Taxing Times

The Government release of Re:think, its tax discussion paper, is a welcome development, designed to kick-start the conversation with the community on a range of reform options designed to achieve a simpler and streamlined tax system capable of meeting the growing needs of an ageing population. 

In this post, I discuss some of the areas raised in Re:think which are of greatest interest to equity investors: how important income and consumption taxes are to Australia's tax take in a global context, the prospect of the growing drag from bracket creep on household disposable incomes (discretionary retailers), the outlook for the GST (supermarket retailers), the efficacy and viability of the dividend imputation system (high yielders with predominantly domestically oriented operations), the sustainability of the concessional tax treatment of superannuation (asset managers), and the risk associated with companies that have low effective tax rates.

The great divergence

Although Re-think does not consider the outlook for government spending, the conversation about the viability of Australia's tax system cannot be disentangled from trends in expenditures.  After growing in line with government outlays during the credit boom, tax revenue dropped sharply during the financial crisis and although it has recovered since then, it hasn't kept up with the path of government spending (see chart). 

Australia's ageing population will make it increasingly difficult for governments to reduce the growth in their spending.  The burden will thus fall on governments to reform the tax system to reduce its sensitivity to the economic cycle so that downturns are not associated with a large and persistent divergence between spending and tax revenue.  The federal Government collects around 80% of Australia's total tax revenue, mainly from taxes levied on individuals and companies, while state and territory governments collect 15% of tax revenue, largely through payroll taxes and stamp duties (see chart).

Australia's aggregate tax burden - 27% of GDP - is low by the standards of other developed economies, which reflects the overall size of government and the fact that Australia is one of the few countries that does not levy specific social security taxes.  Much of the media reaction to Re:think has been around Australia's excessive reliance on corporate and personal income tax, and what this might mean for the politically sensitive Australia's Goods & Services Tax.  Income tax levied on individuals accounts for 40% of total tax revenue and corporate taxes account for another 20%.  The combined contribution from these two sources is second only to Denmark (see chart).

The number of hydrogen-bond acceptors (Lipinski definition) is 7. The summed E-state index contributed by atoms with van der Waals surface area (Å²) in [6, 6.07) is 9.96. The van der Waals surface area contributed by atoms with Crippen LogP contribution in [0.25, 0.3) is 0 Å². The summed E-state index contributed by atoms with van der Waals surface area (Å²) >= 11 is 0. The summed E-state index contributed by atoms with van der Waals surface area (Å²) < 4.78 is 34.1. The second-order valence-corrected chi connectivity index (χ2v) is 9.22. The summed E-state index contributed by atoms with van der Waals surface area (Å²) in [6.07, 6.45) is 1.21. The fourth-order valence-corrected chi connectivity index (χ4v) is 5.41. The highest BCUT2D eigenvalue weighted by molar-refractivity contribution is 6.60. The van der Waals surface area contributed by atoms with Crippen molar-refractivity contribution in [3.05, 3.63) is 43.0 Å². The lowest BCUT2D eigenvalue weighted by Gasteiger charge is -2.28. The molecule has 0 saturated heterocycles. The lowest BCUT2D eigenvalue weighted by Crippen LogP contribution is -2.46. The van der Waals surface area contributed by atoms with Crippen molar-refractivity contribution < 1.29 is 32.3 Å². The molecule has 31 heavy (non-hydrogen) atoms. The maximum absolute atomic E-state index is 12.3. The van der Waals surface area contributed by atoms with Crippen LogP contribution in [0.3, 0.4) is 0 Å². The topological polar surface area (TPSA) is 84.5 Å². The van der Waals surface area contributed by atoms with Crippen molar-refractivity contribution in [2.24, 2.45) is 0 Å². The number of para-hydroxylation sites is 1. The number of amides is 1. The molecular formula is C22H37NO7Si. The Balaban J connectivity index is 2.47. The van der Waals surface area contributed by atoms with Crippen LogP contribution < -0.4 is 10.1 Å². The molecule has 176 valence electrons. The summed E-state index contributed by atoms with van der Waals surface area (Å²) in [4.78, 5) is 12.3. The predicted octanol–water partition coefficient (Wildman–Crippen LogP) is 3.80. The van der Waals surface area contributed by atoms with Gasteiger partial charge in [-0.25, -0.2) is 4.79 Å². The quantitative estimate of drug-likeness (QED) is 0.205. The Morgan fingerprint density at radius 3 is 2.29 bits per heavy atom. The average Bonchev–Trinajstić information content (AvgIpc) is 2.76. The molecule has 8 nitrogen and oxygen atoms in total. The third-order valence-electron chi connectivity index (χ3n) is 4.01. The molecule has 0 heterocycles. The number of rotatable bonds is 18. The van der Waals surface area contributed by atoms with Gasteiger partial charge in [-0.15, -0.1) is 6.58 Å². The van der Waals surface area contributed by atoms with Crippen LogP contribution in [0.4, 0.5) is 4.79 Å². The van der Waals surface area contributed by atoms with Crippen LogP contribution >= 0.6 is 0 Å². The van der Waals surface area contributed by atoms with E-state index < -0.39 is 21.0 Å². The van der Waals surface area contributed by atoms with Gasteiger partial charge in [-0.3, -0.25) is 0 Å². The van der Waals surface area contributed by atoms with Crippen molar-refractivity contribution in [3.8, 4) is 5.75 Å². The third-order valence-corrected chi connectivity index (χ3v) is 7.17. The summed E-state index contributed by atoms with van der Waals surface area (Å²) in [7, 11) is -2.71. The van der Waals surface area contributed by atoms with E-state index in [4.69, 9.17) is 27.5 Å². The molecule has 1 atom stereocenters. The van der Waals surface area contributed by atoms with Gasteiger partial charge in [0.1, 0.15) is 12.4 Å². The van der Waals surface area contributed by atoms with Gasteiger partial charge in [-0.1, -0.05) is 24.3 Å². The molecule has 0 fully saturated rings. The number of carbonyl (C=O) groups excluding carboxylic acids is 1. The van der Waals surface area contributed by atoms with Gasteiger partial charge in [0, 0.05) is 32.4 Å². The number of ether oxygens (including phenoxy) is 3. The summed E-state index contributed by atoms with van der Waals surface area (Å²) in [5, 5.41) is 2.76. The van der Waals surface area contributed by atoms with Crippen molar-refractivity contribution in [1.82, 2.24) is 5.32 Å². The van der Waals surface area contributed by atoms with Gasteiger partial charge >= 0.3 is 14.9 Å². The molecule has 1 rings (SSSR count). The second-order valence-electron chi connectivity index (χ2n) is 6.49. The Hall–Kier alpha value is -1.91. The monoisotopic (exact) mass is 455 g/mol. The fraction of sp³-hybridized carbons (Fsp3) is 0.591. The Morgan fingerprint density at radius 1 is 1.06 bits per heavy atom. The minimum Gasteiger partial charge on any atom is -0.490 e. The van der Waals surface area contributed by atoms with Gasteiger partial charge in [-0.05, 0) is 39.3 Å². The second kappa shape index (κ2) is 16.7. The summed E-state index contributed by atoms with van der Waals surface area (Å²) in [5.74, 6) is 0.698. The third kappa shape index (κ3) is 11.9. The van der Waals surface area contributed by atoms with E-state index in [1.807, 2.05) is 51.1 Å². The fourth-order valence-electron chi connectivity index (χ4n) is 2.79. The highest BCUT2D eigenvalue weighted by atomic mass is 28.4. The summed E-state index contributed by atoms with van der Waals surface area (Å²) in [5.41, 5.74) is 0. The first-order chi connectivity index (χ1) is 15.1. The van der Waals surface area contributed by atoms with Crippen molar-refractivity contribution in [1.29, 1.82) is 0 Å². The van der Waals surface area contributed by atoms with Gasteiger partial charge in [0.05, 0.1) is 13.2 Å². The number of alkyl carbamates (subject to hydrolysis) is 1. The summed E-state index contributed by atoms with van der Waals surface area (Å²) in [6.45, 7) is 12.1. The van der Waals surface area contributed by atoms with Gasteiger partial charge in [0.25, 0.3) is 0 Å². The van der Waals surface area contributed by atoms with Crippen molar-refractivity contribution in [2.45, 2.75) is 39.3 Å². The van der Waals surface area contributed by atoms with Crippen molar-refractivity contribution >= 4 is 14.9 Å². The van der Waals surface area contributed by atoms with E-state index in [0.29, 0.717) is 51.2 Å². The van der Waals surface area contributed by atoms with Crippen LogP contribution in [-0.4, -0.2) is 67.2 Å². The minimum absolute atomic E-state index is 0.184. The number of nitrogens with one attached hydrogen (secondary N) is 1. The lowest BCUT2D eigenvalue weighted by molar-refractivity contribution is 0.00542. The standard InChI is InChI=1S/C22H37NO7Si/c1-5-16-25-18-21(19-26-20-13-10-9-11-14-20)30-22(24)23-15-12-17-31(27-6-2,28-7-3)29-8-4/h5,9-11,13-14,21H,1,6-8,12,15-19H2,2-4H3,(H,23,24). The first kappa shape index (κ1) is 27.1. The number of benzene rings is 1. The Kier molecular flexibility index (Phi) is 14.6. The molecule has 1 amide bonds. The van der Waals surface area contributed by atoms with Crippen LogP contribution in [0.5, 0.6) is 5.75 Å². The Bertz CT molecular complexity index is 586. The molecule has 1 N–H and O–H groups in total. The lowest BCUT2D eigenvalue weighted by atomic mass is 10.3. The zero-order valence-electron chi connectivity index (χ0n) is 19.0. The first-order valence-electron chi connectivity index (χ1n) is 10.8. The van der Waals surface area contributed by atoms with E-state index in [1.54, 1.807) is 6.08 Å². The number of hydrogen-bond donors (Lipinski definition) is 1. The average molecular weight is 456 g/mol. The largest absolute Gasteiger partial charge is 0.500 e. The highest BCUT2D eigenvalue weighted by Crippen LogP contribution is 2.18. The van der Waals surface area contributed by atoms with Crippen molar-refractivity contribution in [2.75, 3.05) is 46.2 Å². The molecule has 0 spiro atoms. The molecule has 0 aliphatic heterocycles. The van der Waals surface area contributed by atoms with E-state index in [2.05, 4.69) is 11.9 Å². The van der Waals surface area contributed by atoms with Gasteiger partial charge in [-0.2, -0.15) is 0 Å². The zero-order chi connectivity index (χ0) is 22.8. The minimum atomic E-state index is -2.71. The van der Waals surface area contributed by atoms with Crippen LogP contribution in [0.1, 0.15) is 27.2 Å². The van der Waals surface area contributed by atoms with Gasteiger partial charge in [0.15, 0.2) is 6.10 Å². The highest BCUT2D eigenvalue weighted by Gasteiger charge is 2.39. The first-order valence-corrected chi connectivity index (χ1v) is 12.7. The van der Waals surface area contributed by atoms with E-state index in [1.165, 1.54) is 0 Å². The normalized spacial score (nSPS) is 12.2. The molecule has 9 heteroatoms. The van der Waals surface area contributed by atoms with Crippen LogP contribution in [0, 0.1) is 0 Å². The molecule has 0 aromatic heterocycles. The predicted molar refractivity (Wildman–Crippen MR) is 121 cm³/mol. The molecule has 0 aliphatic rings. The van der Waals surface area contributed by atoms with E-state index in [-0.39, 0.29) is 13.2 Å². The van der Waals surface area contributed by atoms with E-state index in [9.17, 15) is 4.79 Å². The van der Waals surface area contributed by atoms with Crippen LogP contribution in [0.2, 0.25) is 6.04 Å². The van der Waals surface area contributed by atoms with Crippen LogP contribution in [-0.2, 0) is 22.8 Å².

But the heavy reliance on corporate and personal income tax reflects Australia's low consumption tax take and the  fact that Australia does not levy a social security tax.  Social security contributions across the OECD represent a significant source of revenue, accounting for one quarter of tax revenue in developed countries.   Australia's consumption taxes generate around 27% of total tax revenue, below the OECD average of 32% (see chart).

The GST - Politically Hot Potato

The GST is Australia's main consumption tax which applies a rate of 10% to a range of goods and services. The rate is around half of the OECD average and the base is narrow, applying to only 47 of the consumption basket (see chart). 

The GST base has narrowed over time because Australians are increasingly spending a bigger slice of their budgets on health and education that are exempt from the GST (see chart).  Going forward, Australia's ageing population will likely further reduce the GST base.  Fresh food is also GST exempt.  Any efforts to broaden the base to capture fresh food would clearly have negative implications for food retailers Woolworths and Wesfarmers, although the effect on profitability would be partly ameliorated by government efforts to compensate low income earners.

But Re:think acknowledges that GST reform is a politically hot potato.  The Commonwealth Government collects the GST on behalf of the states and territories and all the revenue raised by the GST is provided to the states and territories.  Thus any change to the rate or base would require unanimous support of the state and territory governments.  Comments from the Prime Minister and Treasurer today confirm that any efforts to reform the GST would also be conditional on broad political consensus for change.  If the Shadow Treasurer's - Chris Bowen's - comments on the 730 Report tonight are any guide, support from the ALP is not forthcoming at this time (nor any time soon).

Bracket creep - A drag on discretionary retailers

Australia's tax system is progressive because higher marginal tax rates are levied at higher income levels.  Because the tax or income thresholds are not indexed, they remain fixed and do not keep up with inflation or wages.  So over time, income earners will find that they face higher marginal tax rates as their salaries grow beyond the tax thresholds.  This effectively leads to bracket creep which erodes the value of tax cuts.  At present, the second highest marginal rate of 37% is levied at gross incomes of $80,000 pa, while the top marginal rate of 45% applies to gross incomes above $180,000. 

Currently, average full time weekly earnings is around $75,000 which is associated with a marginal rate of 32.5% for each dollar earned above $37,000.  Based on the government's estimates, a full time employee is projected to move into the second highest tax bracket of 37% by 2016-17 (see chart).  In the absence of cuts to marginal rates or adjustments to income tax thresholds, bracket creep promises to be a drag on discretionary spending at a time when profitability for the discretionary retailers is little changed from a decade ago.